Three years after getting my road bike (second-hand), I finally was able to get a professional bike fit. I had wanted to do this for the longest time, but somehow didn’t find the time nor the urgency to do so. I thought I could do it by myself, but googling several bike fit web sites with their confusing diagrams, geometries, measurements and angles convinced me otherwise. For one thing, I needed a huge protactor to measure all those angles! Some hints of back pain and numbness in my palms during long rides added to the urgency. A spate of emails recently about bike fit from the various mailing lists (PCN/PECA/firstwavetri) gave me the nudge I needed to arrange for a session. I called up Bike Town Cyclery, the nearest to my place, and scheduled myself for a Saturday 1 pm schedule last weekend.
I arrived on the dot, a bit excited. I was told to show up in a sando shirt, to make the measurements easier. I think I may have overdone myself by coming in my tri suit hehe.
On hand to do the measurements was Goyo himself. He patiently explained the process and went through the measuring tools and equipment. Among 12 different measuring types, he asked me to choose three: I selected Road Racing Competition, Road Racing Sport, and Triathlon 700C.
The first step was to get the body dimensions: foot length, height, inseam, torso, arm length and shoulder width. These are taken using the bikefitting.com measuring platform. Amusingly, I discovered that my left arm is longer by 1cm than my right. (I wonder why).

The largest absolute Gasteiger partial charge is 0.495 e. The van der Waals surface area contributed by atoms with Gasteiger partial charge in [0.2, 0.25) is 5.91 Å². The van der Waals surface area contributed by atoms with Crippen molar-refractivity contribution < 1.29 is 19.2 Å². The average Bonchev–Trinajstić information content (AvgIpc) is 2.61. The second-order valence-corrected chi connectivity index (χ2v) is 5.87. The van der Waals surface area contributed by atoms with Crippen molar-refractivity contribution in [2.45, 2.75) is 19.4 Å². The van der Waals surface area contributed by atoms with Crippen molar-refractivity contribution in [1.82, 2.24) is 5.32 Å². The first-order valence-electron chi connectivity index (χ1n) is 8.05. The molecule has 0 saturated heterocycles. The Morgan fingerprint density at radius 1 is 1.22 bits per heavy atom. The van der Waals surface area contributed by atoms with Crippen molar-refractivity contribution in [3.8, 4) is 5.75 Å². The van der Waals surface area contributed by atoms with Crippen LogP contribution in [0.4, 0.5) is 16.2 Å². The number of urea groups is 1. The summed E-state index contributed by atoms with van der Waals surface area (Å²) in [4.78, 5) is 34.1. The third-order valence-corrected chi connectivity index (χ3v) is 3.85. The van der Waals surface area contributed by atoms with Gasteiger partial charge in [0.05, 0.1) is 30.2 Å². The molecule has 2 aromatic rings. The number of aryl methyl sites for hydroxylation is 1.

All the measurements were noted by Goyo, which he then entered into the bikefitting web site, and which generated a computer drawing showing the recommended bike measurements.
Next measurement was the cleat adjuster. Mang Jun expertly located the balls of my feet, and marked it on the cleat adjuster. His finding: my cleats were set too far on the opposite side; he adjusted it accordingly with the assurance that with this “Bibilog ang sipa mo”.
Mang Jun then set up the Position Simulator with the recommended measurements. I tried it out and declared my approval.
Finally my bike was corrected as recommended. It was a good thing that my bike frame (size 54) was fit for my height (5’10”) so there was no need to change the frame. The saddle height was increased by 4 cm (I thought before that it was high already); the handlebar was corrected to the recommended angle. The stem also needed to be moved up by 1cm. Unfortunately, it couldn’t be done as it was stuck up inside, possibly through rust. Mang Jun recommended a daily dose of WD-40 until it gets loose.
As soon as I got home, I went out for a 20K spin around the village. It was amazing. The bike fit really worked. As Mang Jun had declared, “Bumilog talaga ang sipa ko”. Before I found quite an effort when I was on my big plate but now it seemed as if I could spin on it endlessly (naks).
In conclusion, getting a bike fit is really worth it. Especially in my case were my previous bike configuration was off. At a P1,000 investment, it’s cheaper than what you would pay for other performance-improving areas, like upgrading to, say, a carbon fork or frame, but the results are much more noticeable. In other words, getting a bike fit is a basic thing before spending on upgrades. Plus, you get 3 different types of measurements. For example, if I wanted to add an aerobar, I already know how to adjust my bike accordingly. Of course this is truer still if you want to get a new bike.
Getting a bike fit was something I should have done much earlier, and I’m glad I was finally able to it. Can’t wait for the next long ride!